As a means of gathering information about Organic Waste solutions, our group researched other educational institutions and explored the ways in which they are tackling similar issues.
Upon investigation, the University of Illinois came to our attention. The University strives to create environmentally responsible dining within their facility via methods of sustainable sourcing and waste reduction. This can be seen in their alliance with larger environmental bodies such as the EPA, Zero Percent and Lean Path. Their attempts have been largely successful and have ultimately earned them recognition with awards such as the 2015 Governor’s Sustainability Award, and the 2015 Sustainability in Waste Management Award (The University of Illinois 2017).
One main point of interest that arose from this research was the option to donate food when it is in excess. This can be seen in their contribution to Pantry and Foodbank programs across areas including Urbana and Ranoul (The University of Illinois 2017). This discovery sparked the conversation about food sharing amongst our group and eventually informed our final concept.
The United States Environmental Protection Agency (EPA) encourages organisations to pledge support to their initiatives such as the Food Recovery Challenge (FRC). The University of Illinois, amongst other institutions, have sought to take part in this challenge by rethinking their relationship with food in its’ various stages. The processes of extraction, manufacturing, distribution, use, reuse and disposal of food can display numerous points of intervention to be addressed with hope to reduce waste. The Food Recovery Hierarchy (United State Environmental Protection Agency 2016) is used as a reference to prioritise actions and prevent or divert wasted food. This system places source reduction and donations with the highest precedence and thus, further informed our decision to explore food sharing as a solution to Organic Waste.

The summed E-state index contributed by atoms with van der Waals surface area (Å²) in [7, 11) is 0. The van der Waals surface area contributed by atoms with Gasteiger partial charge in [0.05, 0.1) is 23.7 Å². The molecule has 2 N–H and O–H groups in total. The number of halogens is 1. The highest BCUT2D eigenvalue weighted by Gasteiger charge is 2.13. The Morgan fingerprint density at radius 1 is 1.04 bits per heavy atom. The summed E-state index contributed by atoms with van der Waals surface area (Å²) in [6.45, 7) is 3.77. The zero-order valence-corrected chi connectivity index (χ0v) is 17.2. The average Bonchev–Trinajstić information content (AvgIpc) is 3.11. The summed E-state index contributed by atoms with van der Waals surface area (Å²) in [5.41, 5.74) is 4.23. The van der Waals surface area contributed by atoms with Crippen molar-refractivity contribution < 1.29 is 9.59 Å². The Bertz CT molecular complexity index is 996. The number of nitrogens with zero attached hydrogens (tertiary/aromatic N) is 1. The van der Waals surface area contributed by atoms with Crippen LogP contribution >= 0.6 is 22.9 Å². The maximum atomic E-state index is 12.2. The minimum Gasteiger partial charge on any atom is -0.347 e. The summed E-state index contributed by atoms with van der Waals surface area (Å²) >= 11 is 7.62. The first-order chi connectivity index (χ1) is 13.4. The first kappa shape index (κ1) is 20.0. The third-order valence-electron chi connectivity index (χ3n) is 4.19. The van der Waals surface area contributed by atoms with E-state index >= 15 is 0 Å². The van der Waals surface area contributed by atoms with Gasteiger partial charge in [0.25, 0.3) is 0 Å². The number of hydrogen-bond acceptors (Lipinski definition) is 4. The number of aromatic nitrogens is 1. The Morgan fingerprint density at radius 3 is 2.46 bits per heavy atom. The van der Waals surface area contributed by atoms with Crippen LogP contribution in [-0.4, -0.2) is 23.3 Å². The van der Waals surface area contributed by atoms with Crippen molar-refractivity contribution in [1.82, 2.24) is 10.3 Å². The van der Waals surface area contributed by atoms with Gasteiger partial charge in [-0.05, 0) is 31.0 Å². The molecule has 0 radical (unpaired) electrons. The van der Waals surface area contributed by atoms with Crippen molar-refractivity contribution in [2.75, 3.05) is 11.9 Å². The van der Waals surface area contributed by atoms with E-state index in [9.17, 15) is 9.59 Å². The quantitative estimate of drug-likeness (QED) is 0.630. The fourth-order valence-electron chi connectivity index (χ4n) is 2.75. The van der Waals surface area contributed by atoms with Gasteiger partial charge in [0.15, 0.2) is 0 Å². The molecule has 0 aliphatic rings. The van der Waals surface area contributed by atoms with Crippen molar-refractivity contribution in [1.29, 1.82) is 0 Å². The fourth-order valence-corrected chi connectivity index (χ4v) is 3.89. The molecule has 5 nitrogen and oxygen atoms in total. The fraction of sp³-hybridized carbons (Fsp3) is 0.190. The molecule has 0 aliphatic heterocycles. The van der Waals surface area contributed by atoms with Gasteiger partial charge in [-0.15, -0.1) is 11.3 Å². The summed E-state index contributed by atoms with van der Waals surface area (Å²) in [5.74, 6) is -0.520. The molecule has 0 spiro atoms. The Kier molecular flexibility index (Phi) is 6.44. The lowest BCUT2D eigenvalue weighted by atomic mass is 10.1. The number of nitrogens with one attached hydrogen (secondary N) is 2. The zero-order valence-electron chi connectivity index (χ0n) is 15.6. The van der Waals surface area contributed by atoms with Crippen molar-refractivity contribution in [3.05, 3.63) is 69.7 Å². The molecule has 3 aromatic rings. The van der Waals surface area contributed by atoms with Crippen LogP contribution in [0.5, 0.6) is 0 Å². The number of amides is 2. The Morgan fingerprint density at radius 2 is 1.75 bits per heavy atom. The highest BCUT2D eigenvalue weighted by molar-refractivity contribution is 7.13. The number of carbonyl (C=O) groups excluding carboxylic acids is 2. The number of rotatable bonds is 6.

In addition to this, Zero Percent is an organisation that aims to bridge the gap between the abundance and scarcity of food in the US. Their testimonial expresses that they “help put good surplus food to the best use” (Zero Percent n.d) which ultimately allows partnering institutions to recognise that their support is genuinely required and will make a difference to those in need.
Furthermore, as a means of decreasing food waste, the University of Illinois has invested in a system that will monitor their current levels of food waste. The technology behind ‘Lean Path’ allows businesses to accurately record the amount of produce that is being diverted to waste on a daily basis and within multiple sectors of their establishment (Lean Path 2017). This ultimately allows them to quantify and locate areas within their business that are lacking in economic design which can then be resolved. They also boast the ability to cut a businesses’ food expenses by 6% (Lean Path 2017), and thus, appeal to large institutions who are concerned with their excess food waste.
As demonstrated by The University of Illinois, Organic Waste is a Wicked Problem (Buchanan 1992) which cannot be simply solved via one solution, yet is approached from numerous directions. It is a complex issue which encompasses a profound amount of stakeholders and external relating issues. It is therefore important that institutions such as universities acknowledge these facts and attempt to address the multiple facets it entails.
The University of Illinois 2017, Sustainability in Dining, Illinois, viewed 17 June 2017, <http://www.housing.illinois.edu/dining/about-dining/sustainability>.
United State Environmental Protection Agency 2016, Food Recovery Challenge (FRC), viewed 17 June 2017, <https://www.epa.gov/sustainable-management-food/food-recovery-challenge-frc>.
Zero Percent n.d. Our Impact, Chicago, viewed 17 June 2017,< http://www.zeropercent.us/>.
Lean Path 2017, What is Lean Path?, Orlando, viewed 17 June 2017, <http://www.leanpath.com/how-it-works/>.
Buchanan, R. 1992, ‘Wicked Problems in Design Thinking.’ Design Issues, vol. 8, no. 2, pp. 14-15.